My hope is not to give students a rigid way of seeing empire, but to show them how to talk about empire with nuance, to avoid the basic pitfalls, and to be introduced to a wealth of other history books, some of which I even disagree with. #Empireland
#litincolour aims to introduce students everywhere to writing by writers of colour. I was in final year of university before I read my first brown author, and in my 40s before I started thinking about empire. All too common failure in British education.
"White supremacist"?! I cut my hair, for a bunch of complicated reasons, most of which had nothing to do with race or assimilation. I was one of few kids with topknot in my school, sure, but also I was the only one in my family with a topknot...
... also, I was learning lots about religion and felt I didn't need outward symbol of religion to demonstrate my faith. Also, I was just a shy kid who struggled with looking so different. To reduce this all to me succumbing to "white supremacy" is offensive and, frankly, thick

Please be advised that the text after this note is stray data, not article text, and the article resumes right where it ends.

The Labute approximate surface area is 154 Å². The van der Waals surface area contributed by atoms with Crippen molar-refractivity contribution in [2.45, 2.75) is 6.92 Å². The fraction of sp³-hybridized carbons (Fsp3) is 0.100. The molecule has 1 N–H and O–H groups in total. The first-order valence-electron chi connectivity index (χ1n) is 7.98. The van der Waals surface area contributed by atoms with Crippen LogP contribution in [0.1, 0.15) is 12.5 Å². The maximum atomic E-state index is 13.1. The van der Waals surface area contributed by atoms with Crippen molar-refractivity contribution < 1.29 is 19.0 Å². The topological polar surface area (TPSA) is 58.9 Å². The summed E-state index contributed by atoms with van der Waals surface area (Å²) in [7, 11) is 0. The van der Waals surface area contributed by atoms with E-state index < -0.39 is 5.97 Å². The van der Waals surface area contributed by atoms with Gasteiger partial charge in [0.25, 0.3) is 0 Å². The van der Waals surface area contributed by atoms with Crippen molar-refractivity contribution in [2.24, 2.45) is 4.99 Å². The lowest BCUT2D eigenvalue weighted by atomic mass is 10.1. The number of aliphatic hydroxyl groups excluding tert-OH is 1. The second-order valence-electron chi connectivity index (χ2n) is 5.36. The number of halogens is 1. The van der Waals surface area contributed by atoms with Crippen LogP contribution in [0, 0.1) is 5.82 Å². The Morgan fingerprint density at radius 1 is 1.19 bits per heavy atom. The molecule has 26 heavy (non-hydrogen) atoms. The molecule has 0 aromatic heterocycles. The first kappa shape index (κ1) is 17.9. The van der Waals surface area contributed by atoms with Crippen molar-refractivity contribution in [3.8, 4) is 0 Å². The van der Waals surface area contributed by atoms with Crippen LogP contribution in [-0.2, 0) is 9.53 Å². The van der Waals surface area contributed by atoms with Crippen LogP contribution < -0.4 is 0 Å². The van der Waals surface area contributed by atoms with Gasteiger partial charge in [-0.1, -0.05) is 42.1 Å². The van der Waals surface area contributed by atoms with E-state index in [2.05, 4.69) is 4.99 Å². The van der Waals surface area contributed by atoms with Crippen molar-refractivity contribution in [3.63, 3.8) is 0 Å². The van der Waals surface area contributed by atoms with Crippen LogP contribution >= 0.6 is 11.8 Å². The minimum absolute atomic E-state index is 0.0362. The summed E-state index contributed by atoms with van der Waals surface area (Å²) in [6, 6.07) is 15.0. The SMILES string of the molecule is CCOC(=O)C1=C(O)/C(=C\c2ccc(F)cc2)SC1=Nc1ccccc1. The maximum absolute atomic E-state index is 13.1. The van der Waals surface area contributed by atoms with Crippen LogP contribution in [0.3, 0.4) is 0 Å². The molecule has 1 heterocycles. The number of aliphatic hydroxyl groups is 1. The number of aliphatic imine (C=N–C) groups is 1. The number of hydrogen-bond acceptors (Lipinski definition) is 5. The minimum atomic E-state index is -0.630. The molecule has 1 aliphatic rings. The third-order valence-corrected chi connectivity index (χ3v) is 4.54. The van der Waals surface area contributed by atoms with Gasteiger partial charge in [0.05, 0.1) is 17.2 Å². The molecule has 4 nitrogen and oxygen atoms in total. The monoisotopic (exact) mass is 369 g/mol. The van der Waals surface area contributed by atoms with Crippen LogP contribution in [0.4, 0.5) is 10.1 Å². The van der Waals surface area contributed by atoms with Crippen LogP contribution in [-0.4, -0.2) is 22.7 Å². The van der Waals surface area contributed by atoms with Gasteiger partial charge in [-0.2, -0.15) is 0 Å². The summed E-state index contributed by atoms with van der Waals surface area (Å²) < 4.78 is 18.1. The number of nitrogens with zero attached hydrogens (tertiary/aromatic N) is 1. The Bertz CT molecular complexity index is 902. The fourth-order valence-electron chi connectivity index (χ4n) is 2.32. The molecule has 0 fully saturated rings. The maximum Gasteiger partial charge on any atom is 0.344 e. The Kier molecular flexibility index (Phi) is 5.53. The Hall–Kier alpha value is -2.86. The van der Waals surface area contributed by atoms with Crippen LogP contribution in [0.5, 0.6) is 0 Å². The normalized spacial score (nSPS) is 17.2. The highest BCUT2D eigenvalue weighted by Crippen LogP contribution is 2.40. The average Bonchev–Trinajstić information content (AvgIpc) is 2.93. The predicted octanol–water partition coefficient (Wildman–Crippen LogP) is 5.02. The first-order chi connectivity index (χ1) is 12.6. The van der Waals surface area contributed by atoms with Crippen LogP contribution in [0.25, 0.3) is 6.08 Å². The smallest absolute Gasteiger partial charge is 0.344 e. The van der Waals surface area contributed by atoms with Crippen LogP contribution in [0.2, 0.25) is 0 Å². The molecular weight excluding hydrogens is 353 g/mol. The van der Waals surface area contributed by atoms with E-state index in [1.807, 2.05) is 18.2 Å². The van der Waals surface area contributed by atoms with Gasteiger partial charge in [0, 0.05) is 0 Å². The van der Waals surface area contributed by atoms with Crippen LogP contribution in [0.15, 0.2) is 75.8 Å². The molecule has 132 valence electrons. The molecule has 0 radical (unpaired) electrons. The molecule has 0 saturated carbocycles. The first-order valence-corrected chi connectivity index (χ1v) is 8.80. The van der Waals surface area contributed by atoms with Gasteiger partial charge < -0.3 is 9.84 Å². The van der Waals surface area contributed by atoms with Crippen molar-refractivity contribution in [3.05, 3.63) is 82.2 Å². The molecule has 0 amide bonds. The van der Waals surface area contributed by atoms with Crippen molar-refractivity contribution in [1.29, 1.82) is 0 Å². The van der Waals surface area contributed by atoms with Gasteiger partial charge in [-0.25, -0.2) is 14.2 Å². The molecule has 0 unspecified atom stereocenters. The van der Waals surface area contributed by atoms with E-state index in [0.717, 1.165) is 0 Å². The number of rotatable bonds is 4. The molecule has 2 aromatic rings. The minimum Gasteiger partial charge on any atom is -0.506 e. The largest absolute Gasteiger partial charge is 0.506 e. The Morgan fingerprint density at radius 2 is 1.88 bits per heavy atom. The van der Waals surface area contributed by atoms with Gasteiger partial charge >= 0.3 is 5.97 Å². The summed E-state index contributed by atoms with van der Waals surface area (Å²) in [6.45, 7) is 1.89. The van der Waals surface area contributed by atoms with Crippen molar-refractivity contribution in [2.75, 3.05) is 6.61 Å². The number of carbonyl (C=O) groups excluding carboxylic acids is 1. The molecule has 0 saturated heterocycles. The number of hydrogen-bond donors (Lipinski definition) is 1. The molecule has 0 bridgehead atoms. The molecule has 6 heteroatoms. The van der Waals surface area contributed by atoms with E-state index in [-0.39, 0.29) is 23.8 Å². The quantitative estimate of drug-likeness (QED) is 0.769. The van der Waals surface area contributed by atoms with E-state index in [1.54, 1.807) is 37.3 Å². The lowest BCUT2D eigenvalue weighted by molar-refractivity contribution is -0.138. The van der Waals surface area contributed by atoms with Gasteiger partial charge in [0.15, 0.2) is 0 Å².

Everyone involved in this report, from Munira Mirza (head of policy unit), to Tony Sewell, to Boris Johnson himself, has been critical of concept of institutional racism and argued racism is culture of "victimhood". And guess what it concludes... bbc.co.uk/news/uk-565855…
Needless to say, just did a @BBCr4today debate with someone (headteacher Katharine Birbalsingh) who has also accused BLm of encouraging a culture of "victimhood". This is a calculated and concerted effort by Britain's right wing to argue that racism is not a problem.
Her argument that "decolonising" curriculums is about deleting great white men is disingenuous. You can teach the cannon and also incorporate brown people and colonial history. It's a failure of education that I didn't study single brown author until final term of uni #EmpireLand
I entered journalism when Stephen Lawrence inquiry made Establishment face up to its own racism in the way #blm is making people think now. I remember reading piece in which one editor said: "If BAME applied, we would recruit them". I applied for 100s of jobs and got 2 interviews
And I was a working class Asian person who had got into Oxbridge. How much of a chance would have black candidates have got? Judging from their almost total absence on Fleet St: none. I don't feel that things have really improved either.
The other year I met one of the editors on a tabloid who had rejected me. I told them this story, feeling that I had made it and had nothing to prove. And he said: "The thing is, we look for people of a certain standard."